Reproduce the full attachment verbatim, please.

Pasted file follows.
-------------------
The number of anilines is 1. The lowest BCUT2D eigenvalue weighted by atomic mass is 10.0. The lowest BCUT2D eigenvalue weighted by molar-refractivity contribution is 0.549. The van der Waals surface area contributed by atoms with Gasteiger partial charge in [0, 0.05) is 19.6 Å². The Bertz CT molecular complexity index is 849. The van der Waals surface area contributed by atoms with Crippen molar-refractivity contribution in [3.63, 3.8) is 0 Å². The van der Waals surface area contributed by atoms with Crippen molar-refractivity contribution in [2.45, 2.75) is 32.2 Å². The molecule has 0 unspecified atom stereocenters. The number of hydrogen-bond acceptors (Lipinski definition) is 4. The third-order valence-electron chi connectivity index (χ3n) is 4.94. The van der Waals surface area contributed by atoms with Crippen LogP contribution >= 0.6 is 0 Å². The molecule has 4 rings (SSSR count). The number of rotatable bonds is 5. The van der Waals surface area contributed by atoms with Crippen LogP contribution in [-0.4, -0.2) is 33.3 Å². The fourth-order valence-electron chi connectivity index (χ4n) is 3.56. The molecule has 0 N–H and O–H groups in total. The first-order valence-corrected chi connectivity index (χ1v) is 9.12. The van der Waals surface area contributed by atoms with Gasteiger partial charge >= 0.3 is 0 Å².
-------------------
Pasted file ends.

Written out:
The number of anilines is 1. The lowest BCUT2D eigenvalue weighted by atomic mass is 10.0. The lowest BCUT2D eigenvalue weighted by molar-refractivity contribution is 0.549. The van der Waals surface area contributed by atoms with Gasteiger partial charge in [0, 0.05) is 19.6 Å². The Bertz CT molecular complexity index is 849. The van der Waals surface area contributed by atoms with Crippen molar-refractivity contribution in [3.63, 3.8) is 0 Å². The van der Waals surface area contributed by atoms with Crippen molar-refractivity contribution in [2.45, 2.75) is 32.2 Å². The molecule has 0 unspecified atom stereocenters. The number of hydrogen-bond acceptors (Lipinski definition) is 4. The third-order valence-electron chi connectivity index (χ3n) is 4.94. The van der Waals surface area contributed by atoms with Crippen LogP contribution >= 0.6 is 0 Å². The molecule has 4 rings (SSSR count). The number of rotatable bonds is 5. The van der Waals surface area contributed by atoms with Crippen LogP contribution in [-0.4, -0.2) is 33.3 Å². The fourth-order valence-electron chi connectivity index (χ4n) is 3.56. The molecule has 0 N–H and O–H groups in total. The first-order valence-corrected chi connectivity index (χ1v) is 9.12. The van der Waals surface area contributed by atoms with Gasteiger partial charge >= 0.3 is 0 Å².